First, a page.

There were feet that were naked and dirty all summer long

and Casey Kasem’s American Top 40 on the kitchen radio.

In the river there was arsenic and lead from the factory

and there were four girls with long shiny hair

who carried brand new patent leather purses every Easter.

Sometimes there was an uncle.

Sometimes my breath catches in my throat and won’t let go.

The only real danger in this world is sleeping

though it seems as if the humidifier is breathing along with us.     Can you feel it?

Summers were rainy and humid and coffee cups were slammed

against the kitchen counter until they broke into violent, angry pieces.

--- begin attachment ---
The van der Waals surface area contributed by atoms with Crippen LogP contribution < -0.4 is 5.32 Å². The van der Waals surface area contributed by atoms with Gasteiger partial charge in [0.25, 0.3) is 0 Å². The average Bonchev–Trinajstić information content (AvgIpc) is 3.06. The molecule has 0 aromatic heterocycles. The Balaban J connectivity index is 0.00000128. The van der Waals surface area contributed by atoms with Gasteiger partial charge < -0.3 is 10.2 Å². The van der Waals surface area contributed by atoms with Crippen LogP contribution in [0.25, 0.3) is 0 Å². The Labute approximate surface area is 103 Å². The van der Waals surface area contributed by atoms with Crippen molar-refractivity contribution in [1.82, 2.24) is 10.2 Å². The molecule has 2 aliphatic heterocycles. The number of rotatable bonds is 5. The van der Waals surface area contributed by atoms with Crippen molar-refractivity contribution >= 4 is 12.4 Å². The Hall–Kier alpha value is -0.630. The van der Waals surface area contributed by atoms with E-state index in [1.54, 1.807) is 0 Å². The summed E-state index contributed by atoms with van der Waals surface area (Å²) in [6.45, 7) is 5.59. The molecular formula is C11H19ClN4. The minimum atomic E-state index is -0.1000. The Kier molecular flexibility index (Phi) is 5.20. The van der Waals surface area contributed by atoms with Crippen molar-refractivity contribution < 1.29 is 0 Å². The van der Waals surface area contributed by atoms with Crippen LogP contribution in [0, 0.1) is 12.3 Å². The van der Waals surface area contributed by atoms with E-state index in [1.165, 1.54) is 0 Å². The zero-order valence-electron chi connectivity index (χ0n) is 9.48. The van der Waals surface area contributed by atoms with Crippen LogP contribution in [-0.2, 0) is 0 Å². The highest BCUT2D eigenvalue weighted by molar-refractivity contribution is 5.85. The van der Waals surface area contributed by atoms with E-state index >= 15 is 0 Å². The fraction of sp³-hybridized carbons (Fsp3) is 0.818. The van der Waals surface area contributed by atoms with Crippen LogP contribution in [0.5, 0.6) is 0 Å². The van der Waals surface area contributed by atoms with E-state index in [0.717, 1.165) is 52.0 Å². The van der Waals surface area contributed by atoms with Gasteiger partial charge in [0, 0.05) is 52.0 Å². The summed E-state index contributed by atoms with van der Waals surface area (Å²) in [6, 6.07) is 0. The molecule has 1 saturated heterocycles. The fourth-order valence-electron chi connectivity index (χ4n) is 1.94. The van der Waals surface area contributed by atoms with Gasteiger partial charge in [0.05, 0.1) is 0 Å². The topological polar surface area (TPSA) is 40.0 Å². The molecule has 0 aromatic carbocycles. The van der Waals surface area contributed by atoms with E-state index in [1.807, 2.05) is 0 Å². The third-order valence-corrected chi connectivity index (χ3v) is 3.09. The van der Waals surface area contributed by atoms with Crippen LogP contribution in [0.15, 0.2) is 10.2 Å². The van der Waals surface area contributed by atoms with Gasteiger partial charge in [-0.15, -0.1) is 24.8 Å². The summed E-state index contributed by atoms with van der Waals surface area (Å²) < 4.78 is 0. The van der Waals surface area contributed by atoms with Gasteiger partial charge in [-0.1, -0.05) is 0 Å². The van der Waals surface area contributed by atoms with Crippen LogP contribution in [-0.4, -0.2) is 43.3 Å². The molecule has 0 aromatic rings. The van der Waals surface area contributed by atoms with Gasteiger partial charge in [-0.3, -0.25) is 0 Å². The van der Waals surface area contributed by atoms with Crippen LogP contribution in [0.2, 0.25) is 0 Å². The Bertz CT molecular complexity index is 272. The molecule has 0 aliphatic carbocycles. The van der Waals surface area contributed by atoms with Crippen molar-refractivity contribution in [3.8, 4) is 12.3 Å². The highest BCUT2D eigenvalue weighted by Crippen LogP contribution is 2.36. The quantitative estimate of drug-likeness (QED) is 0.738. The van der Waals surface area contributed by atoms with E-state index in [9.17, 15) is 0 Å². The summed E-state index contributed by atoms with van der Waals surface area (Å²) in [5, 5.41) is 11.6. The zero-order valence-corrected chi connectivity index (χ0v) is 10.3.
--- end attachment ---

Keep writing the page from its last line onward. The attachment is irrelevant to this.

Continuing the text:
When I press my ear to the ground       I hear conversations I wish I hadn’t.

There was an uncle:

He put his tongue in my mouth and his hand under my shirt which read:

Sock it to me

Sock it to me

Sock it to me

Sock it to me

Sock it to me

Sock it to me

Sock it to me

because it was 1973

but I didn’t mean for it to be taken literally.

I fear, not the end, but the endless stream of beginnings.

There’s a spider living in our bedroom

who reaches his leg out from behind the dresser

every time I walk into the room.

(I’m not making this up.)

Laura Falsetti is a dentist who lives and works south of Seattle. She is also an emerging poet with work in Cider Press Review, Cirque, the anthology WA129: Poets of Washington, and other literary journals. Her interests include hiking, Washington red blends, and being the Mother of Cats.